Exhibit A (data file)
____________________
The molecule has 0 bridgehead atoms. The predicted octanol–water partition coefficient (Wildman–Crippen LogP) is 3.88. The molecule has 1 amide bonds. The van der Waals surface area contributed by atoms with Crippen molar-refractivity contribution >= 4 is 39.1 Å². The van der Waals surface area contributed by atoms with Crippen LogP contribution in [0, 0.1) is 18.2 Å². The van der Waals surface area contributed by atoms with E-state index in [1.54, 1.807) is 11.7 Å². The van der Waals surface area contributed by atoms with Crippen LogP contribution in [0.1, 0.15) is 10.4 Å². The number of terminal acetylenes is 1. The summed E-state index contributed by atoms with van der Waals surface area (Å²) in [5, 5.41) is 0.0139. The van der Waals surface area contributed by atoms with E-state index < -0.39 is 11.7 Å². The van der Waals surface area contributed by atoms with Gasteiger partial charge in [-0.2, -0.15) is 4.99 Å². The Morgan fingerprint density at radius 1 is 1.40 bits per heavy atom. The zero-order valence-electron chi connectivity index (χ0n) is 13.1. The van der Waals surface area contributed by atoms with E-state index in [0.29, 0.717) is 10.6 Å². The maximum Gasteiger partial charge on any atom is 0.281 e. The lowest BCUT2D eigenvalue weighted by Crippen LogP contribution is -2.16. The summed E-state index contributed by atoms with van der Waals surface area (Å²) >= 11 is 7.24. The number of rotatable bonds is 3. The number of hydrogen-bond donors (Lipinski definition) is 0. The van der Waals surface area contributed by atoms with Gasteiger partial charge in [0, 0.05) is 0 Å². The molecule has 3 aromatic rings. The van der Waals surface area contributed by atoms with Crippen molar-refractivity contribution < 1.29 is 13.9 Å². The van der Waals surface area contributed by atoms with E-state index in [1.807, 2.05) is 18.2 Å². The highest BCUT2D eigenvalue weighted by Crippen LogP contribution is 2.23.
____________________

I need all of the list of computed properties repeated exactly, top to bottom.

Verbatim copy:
The molecule has 0 bridgehead atoms. The predicted octanol–water partition coefficient (Wildman–Crippen LogP) is 3.88. The molecule has 1 amide bonds. The van der Waals surface area contributed by atoms with Crippen molar-refractivity contribution >= 4 is 39.1 Å². The van der Waals surface area contributed by atoms with Crippen LogP contribution in [0, 0.1) is 18.2 Å². The van der Waals surface area contributed by atoms with E-state index in [1.54, 1.807) is 11.7 Å². The van der Waals surface area contributed by atoms with Crippen LogP contribution in [0.1, 0.15) is 10.4 Å². The number of terminal acetylenes is 1. The summed E-state index contributed by atoms with van der Waals surface area (Å²) in [5, 5.41) is 0.0139. The van der Waals surface area contributed by atoms with E-state index < -0.39 is 11.7 Å². The van der Waals surface area contributed by atoms with Gasteiger partial charge in [-0.2, -0.15) is 4.99 Å². The Morgan fingerprint density at radius 1 is 1.40 bits per heavy atom. The zero-order valence-electron chi connectivity index (χ0n) is 13.1. The van der Waals surface area contributed by atoms with E-state index in [0.29, 0.717) is 10.6 Å². The maximum Gasteiger partial charge on any atom is 0.281 e. The lowest BCUT2D eigenvalue weighted by Crippen LogP contribution is -2.16. The summed E-state index contributed by atoms with van der Waals surface area (Å²) >= 11 is 7.24. The number of rotatable bonds is 3. The number of hydrogen-bond donors (Lipinski definition) is 0. The van der Waals surface area contributed by atoms with Gasteiger partial charge in [0, 0.05) is 0 Å². The molecule has 3 aromatic rings. The van der Waals surface area contributed by atoms with Crippen molar-refractivity contribution < 1.29 is 13.9 Å². The van der Waals surface area contributed by atoms with E-state index in [1.807, 2.05) is 18.2 Å². The highest BCUT2D eigenvalue weighted by Crippen LogP contribution is 2.23.